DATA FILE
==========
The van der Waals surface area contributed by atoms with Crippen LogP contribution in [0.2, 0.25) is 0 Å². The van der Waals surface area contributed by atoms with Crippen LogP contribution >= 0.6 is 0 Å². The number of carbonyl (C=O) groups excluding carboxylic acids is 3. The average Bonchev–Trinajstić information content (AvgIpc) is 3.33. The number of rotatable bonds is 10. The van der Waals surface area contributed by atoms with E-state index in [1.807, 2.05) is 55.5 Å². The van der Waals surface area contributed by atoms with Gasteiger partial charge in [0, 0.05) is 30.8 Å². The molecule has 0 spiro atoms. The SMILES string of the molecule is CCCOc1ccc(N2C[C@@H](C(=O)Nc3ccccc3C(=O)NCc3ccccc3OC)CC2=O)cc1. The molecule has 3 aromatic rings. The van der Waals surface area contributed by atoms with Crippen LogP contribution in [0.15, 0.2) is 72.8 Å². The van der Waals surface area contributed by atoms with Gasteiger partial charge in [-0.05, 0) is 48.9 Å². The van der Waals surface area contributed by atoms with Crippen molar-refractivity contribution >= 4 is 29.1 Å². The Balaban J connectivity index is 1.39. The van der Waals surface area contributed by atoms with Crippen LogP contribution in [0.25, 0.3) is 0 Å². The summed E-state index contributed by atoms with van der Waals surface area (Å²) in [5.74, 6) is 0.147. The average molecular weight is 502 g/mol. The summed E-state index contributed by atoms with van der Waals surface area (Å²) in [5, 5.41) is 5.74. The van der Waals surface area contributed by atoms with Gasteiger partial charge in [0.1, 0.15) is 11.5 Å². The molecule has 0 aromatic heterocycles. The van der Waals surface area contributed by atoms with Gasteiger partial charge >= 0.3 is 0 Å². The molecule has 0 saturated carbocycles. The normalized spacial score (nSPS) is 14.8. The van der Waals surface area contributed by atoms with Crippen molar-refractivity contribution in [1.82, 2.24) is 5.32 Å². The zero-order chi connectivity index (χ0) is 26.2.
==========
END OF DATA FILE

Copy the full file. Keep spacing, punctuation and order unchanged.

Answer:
The van der Waals surface area contributed by atoms with Crippen LogP contribution in [0.2, 0.25) is 0 Å². The van der Waals surface area contributed by atoms with Crippen LogP contribution >= 0.6 is 0 Å². The number of carbonyl (C=O) groups excluding carboxylic acids is 3. The average Bonchev–Trinajstić information content (AvgIpc) is 3.33. The number of rotatable bonds is 10. The van der Waals surface area contributed by atoms with E-state index in [1.807, 2.05) is 55.5 Å². The van der Waals surface area contributed by atoms with Gasteiger partial charge in [0, 0.05) is 30.8 Å². The molecule has 0 spiro atoms. The SMILES string of the molecule is CCCOc1ccc(N2C[C@@H](C(=O)Nc3ccccc3C(=O)NCc3ccccc3OC)CC2=O)cc1. The molecule has 3 aromatic rings. The van der Waals surface area contributed by atoms with Crippen LogP contribution in [0.15, 0.2) is 72.8 Å². The van der Waals surface area contributed by atoms with Gasteiger partial charge in [-0.05, 0) is 48.9 Å². The van der Waals surface area contributed by atoms with Crippen molar-refractivity contribution >= 4 is 29.1 Å². The Balaban J connectivity index is 1.39. The van der Waals surface area contributed by atoms with Crippen LogP contribution in [0.25, 0.3) is 0 Å². The summed E-state index contributed by atoms with van der Waals surface area (Å²) in [5.74, 6) is 0.147. The average molecular weight is 502 g/mol. The summed E-state index contributed by atoms with van der Waals surface area (Å²) in [5, 5.41) is 5.74. The van der Waals surface area contributed by atoms with Gasteiger partial charge in [0.1, 0.15) is 11.5 Å². The molecule has 0 aromatic heterocycles. The van der Waals surface area contributed by atoms with Gasteiger partial charge >= 0.3 is 0 Å². The molecule has 0 saturated carbocycles. The normalized spacial score (nSPS) is 14.8. The van der Waals surface area contributed by atoms with Crippen molar-refractivity contribution in [1.82, 2.24) is 5.32 Å². The zero-order chi connectivity index (χ0) is 26.2.